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Workhouses in the United Kingdom

Researchers who have been collecting genealogy for quite a while, probably have reached the point where records in the United Kingdom are being sought. For many, the trail could lead them to looking for clues in workhouse records. Available on the Internet is a web site with over 2,000 pages of information including maps, photos even a timeline dealing with workhouses.

DNA Ancestry

With the addition of DNA testing becoming more widely and actively used by genealogists, many researchers find themselves wanting to know more about testing, and, signing up to be tested. Since there are now more online web sites that offer DNA testing service than there were 6 or 8 years ago, the following list of links are some of the more well known that answer questions and perform the testing for applicants. Fees for each vary, so shop around before deciding.

Loyalist Ancestors

Quoting by permission from the United Empire Loyalists' Association of Canada website:

"The Mission and Objectives of the UELAC direct that we work to preserve and promote Canadian history, with a particular focus on the Loyalist timefame of the late eighteenth and early nineteenth centuries. Loyalist heritage takes many forms from actual buildings of the time to family histories, genealogies, stories, military records, monuments, artifacts, correspondence and so much more.

Ancestor Searching Newsletter, Volume 2, # 11

LDS Family History Centers: While the Allen County Library system in Fort Wayne is now considered the largest genealogical library in the nation, the Family History LibraryTM of the Mormon Church in Salt Lake City is a close second. Of greatest interest to genealogists are the LDS Family History Centers (FHC). Worldwide, there are over 3,000 LDS facilities and while they are each unique in character and offerings, resources are available in each to assist genealogists in their research.

Ancestor Searching Newsletter, Volume 2, # 10

Cherokee Genealogical Research (part 2): Be sure to keep an open mind when researching Cherokee ancestry. There were many instances when both an Indian name and a French or English name were used for the same individual. Record everything found on the surname(s) of interest. The Cherokees adopted into the tribe, members of other Indian nations (including Osage, Delaware, and Shawnee). Besides intermarriage with European or American merchants, missionaries, or army personnel, former Negro slaves of the Cherokees became Freedmen citizens of the tribe after the Civil War.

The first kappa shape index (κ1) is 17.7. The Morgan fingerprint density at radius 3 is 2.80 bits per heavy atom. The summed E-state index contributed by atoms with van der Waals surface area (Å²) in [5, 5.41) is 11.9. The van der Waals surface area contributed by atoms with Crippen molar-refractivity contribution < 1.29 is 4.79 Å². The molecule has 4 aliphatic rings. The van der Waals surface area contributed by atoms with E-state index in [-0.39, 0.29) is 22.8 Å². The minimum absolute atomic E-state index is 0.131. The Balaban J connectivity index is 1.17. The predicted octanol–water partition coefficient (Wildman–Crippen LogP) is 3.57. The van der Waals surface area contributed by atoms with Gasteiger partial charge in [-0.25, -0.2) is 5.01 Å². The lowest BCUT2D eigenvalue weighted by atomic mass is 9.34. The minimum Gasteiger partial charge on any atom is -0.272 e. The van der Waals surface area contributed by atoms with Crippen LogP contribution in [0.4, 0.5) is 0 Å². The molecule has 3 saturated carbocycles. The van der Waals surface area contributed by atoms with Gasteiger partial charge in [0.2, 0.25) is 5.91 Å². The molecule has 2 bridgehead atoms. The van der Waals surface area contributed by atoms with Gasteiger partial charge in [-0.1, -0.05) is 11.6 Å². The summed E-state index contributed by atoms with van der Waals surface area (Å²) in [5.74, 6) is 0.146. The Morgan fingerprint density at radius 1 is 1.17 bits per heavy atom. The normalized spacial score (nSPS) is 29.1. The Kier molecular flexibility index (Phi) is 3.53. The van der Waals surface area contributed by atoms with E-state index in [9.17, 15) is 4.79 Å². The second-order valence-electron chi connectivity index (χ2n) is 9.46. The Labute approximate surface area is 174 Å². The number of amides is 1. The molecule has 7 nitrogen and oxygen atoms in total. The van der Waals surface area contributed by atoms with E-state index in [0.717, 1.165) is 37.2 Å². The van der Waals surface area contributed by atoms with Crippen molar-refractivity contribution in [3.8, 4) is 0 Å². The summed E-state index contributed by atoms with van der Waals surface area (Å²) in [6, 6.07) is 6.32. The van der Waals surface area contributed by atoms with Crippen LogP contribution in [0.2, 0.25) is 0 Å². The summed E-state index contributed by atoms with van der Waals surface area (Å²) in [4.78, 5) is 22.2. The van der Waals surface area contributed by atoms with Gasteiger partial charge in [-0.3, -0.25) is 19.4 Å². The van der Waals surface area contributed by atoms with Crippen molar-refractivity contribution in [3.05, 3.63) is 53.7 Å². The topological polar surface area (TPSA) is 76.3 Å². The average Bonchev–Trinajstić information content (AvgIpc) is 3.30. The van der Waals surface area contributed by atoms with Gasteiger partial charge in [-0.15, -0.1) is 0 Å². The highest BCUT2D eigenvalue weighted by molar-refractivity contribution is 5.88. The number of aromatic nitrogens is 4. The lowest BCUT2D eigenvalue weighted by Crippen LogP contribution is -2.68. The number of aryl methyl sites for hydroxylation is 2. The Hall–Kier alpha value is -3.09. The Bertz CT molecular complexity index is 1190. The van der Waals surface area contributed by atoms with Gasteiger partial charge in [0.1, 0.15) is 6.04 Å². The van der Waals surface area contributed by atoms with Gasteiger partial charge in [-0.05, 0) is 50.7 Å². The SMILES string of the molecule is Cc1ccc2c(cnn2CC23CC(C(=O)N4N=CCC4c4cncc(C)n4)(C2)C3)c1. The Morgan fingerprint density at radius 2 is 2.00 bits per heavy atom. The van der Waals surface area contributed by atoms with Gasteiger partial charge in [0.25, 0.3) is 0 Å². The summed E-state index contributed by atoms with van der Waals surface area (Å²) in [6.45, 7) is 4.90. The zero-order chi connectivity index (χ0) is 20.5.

Ancestor Searching Newsletter, Volume 2, # 9

Cherokee Genealogical Research (part 1): Today, the Cherokees are the second most numerous American Indian people (only the Navajo tribe is larger). Many Americans believe themselves to have Cherokee ancestry, but tribal membership is solely the responsibility of the three recognized tribal governments (Cherokee Nation of Oklahoma; United Keetoowah Band, and the Eastern Band of North Carolina). It has been said that there are three types of Cherokees: “Cherokees,” “Wannabees,” and “Outtalucks.” Also, Cherokee “Princesses” did not exist.

Preserving Family Stories and Memories

Many genealogy researchers are not only gathering names, dates and places of their ancestors but also turning these into written accounts of the life and times of the pioneer families.

Ancestor Searching Newsletter, Volume 2, # 8

Using Genealogy Search Engines: These days, anyone that’s interested in delving into their past can turn on a computer, connect to the Internet and have available a wealth of information. It’s been estimated that approximately 20% of what is on the Internet is genealogy related. With the ability to ‘surf’ at faster speeds, genealogical research has become even more intriguing and doesn’t require searching through dusty old records hidden in the recesses of some quaint courthouse and which would take hours if not days to search out.

Ancestor Searching Newsletter, Volume 2, # 7

Mapping Our Ancestors (part 2): You’ll need to have strong circumstantial evidence concerning the time period and possible location of ancestors to find the most helpful maps. The three main elements to look for in locating these maps are 1) ones that show detailed information about the specific area where the family might have lived, then 2) that place the area in perspective to the surrounding area (i.e. individual county district or county and 3) that will show the border outline and identify the areas beyond in all directions.

Ancestor Searching Newsletter, Volume 2, # 6

Mapping Our Ancestors (part 1): In genealogical research, maps can provide clues to where our ancestors may have lived and where to look for written records about them. If you're a beginner, you should master basic genealogical research techniques before taking the next step in the use of topographic maps.